Could a Volkswagen-style Scandal Happen at Your Company?

The stunning news that Volkswagen deliberately undermined emissions tests in an estimated 11 million cars worldwide is a spectacular example of the consequences of dishonesty combined with unbridled ambition. It is also an example of the near-boundless human ability to avoid unpleasant facts.

Volkswagen’s unbridled ambition is suddenly central to what is shaping up as one of the great corporate scandals of the age. On Tuesday, Volkswagen said it had installed software in 11 million diesel cars that cheated on emissions tests, allowing the vehicles to spew far more deadly pollutants than regulations allowed.

— By Danny Hakim, Aaron M. Kessler and Jack Ewing, "As Volkswagen Pushed to Be No. 1, Ambitions Fueled a Scandal," New York Times, September. 26, 2015.

I recognize from my years advising clients about risk in consumer products the "creative problem solving" of some businesses.  The idea of a defeat device is not so far out. It is not unusual for a business to entertain “creative solutions” to compliance problems in mass-marketed products.  However, it is unusual for a project like the defeat device to go into large scale production at a company with the size and visibility of Volkswagen.

Ethics and compliance programs are not in place to curb the business from exploring innovation needed to solve difficult problems.  Ethics and compliance provides safeguards allowing the business to explore all the options it can dream up and at the same time balance these options against risk avoid ethical or compliance calamities. Safeguards allow the business to innovate safely.

The VW scandal is a reminder that human nature can result in smart people making stupid decisions.  It appears VW was willfully blind to the downsides of its decision to produce cars installed with defeat devices.  It was also blind to the high likelihood that the defeat devices would be discovered and result in the scandal that broke last week.

The sheer size of the marketplace for VW cars made it highly likely that every observable aspect of the cars would become known to the public with time.  Given a large enough number of opportunities for a secret to be exposed, it will be exposed. Each of the 11 million cars presents an opportunity for discovery.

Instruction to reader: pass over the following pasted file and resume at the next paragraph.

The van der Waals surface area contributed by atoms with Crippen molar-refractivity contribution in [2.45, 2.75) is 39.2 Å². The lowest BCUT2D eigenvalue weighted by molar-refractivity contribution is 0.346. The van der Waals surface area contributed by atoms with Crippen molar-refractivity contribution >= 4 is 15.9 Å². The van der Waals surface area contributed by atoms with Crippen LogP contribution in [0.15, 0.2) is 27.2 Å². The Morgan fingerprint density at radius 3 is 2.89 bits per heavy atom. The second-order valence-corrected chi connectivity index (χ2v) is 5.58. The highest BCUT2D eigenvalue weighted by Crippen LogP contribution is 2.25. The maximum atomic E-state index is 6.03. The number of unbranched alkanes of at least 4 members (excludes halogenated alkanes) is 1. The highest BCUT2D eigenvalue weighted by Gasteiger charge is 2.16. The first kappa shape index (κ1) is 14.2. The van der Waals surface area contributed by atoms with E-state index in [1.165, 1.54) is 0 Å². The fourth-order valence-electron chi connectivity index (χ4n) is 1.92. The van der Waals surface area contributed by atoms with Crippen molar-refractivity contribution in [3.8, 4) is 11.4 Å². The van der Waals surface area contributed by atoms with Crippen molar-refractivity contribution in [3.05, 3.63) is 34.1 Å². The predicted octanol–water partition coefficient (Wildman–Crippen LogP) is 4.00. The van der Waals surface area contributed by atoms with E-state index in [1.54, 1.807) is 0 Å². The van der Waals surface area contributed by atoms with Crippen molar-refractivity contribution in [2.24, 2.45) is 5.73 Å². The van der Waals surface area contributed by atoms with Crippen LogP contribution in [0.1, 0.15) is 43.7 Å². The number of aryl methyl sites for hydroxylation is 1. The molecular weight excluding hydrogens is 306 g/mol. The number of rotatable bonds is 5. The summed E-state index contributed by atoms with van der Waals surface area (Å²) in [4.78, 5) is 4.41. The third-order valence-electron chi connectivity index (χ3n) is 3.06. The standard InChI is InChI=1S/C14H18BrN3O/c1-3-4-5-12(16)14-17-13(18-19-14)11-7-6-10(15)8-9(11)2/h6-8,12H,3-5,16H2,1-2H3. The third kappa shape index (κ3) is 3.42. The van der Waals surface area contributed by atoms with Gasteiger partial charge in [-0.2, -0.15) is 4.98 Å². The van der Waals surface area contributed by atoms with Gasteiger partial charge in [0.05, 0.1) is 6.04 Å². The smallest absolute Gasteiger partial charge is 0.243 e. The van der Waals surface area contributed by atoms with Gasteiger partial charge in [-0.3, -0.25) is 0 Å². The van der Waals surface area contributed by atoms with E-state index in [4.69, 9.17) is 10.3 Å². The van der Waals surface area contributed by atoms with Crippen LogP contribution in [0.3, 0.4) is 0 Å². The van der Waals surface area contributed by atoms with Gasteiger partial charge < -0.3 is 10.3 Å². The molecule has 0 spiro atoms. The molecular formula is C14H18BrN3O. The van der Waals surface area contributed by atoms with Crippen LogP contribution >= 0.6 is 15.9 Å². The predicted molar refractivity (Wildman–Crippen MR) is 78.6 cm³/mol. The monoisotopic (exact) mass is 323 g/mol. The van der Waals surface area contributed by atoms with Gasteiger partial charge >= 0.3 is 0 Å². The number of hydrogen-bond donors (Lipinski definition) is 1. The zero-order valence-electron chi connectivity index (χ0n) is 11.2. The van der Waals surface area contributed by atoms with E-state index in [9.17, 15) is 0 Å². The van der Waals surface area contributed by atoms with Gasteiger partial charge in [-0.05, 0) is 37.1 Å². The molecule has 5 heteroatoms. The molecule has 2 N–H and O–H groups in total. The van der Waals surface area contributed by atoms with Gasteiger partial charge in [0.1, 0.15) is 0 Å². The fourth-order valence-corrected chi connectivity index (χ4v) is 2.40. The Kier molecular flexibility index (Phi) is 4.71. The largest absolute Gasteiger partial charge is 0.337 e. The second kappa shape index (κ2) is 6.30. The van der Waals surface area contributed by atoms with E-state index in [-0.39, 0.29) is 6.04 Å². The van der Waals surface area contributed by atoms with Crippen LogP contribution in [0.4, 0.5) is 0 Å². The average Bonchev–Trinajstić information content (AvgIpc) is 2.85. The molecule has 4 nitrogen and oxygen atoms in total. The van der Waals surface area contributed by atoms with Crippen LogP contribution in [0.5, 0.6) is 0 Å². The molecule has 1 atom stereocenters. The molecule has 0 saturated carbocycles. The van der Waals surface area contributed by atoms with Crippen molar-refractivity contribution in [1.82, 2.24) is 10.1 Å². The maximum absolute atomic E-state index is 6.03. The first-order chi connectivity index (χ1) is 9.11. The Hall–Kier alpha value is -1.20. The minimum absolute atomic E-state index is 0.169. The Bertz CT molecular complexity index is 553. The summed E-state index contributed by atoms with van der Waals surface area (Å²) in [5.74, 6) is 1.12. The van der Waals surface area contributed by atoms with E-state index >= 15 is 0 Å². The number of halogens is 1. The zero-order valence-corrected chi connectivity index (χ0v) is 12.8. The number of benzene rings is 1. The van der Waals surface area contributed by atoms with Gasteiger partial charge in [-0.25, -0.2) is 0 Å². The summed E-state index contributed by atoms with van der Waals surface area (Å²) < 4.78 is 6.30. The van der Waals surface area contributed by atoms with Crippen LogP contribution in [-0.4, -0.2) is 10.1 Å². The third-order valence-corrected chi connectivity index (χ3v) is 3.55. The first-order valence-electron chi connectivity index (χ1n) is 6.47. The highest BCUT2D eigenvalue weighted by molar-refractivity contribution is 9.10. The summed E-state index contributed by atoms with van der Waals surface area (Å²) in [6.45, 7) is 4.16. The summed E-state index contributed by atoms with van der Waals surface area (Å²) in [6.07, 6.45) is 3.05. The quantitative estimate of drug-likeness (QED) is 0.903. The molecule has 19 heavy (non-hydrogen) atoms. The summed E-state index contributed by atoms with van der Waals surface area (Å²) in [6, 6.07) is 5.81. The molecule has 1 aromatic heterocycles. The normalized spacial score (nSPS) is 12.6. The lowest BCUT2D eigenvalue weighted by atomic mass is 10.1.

Thinking that the kind of disaster at Volkswagen could never happen in our companies is a mistake.   Margret Hefferman in her book Willful Blindness: Why We Ignore the Obvious at Our Peril explains the context around several famous ethical failures and what type of organizational environments allows red-flags about impending disaster to be ignored.  Hefferman beautifully describes the basic elements of human nature that encourage us to blind ourselves to unpleasant facts:

We mostly admit the information that makes us feel great about ourselves while conveniently filtering whatever unsettles our fragile egos . . . An unconscious (and much denied) impulse to obey and conform shields us from confrontations and crowds provide friendly alibis for our inertia. And money has the power to blind us, even to our better selves.
— Hefferman, Margret, Willful Blindness: Why We Ignore the Obvious at Our Peril, (New York, Walker & Company 2012) Introduction.

Volkswagen’s actions are shocking, but many human organizations are capable of the same bad decisions. At the greatest risk are organizations that ignore the possibility of failure because they believe good intentions will keep failure from happening to them. Now is the time to reflect and assess the decision-making safeguards in our own companies.

[i] The information that piqued the interest of the Environmental Protection Agency came from a very straightforward study done by engineers at the West Virginia University’s Center for Alternative Fuels, Engines and Emissions (CAFEE) in 2014.  The engineers rented VW diesel, measured tailpipe emissions on the road and compared the results with lab emissions tests on the same cars. The difference between the measurements made on the road and those made in the lab were up to 35 times over the emission standards set by the EPA.  The study was presented to a public forum in California with people from the California Air Resources Board and the EPA in the audience, and the results were also published online.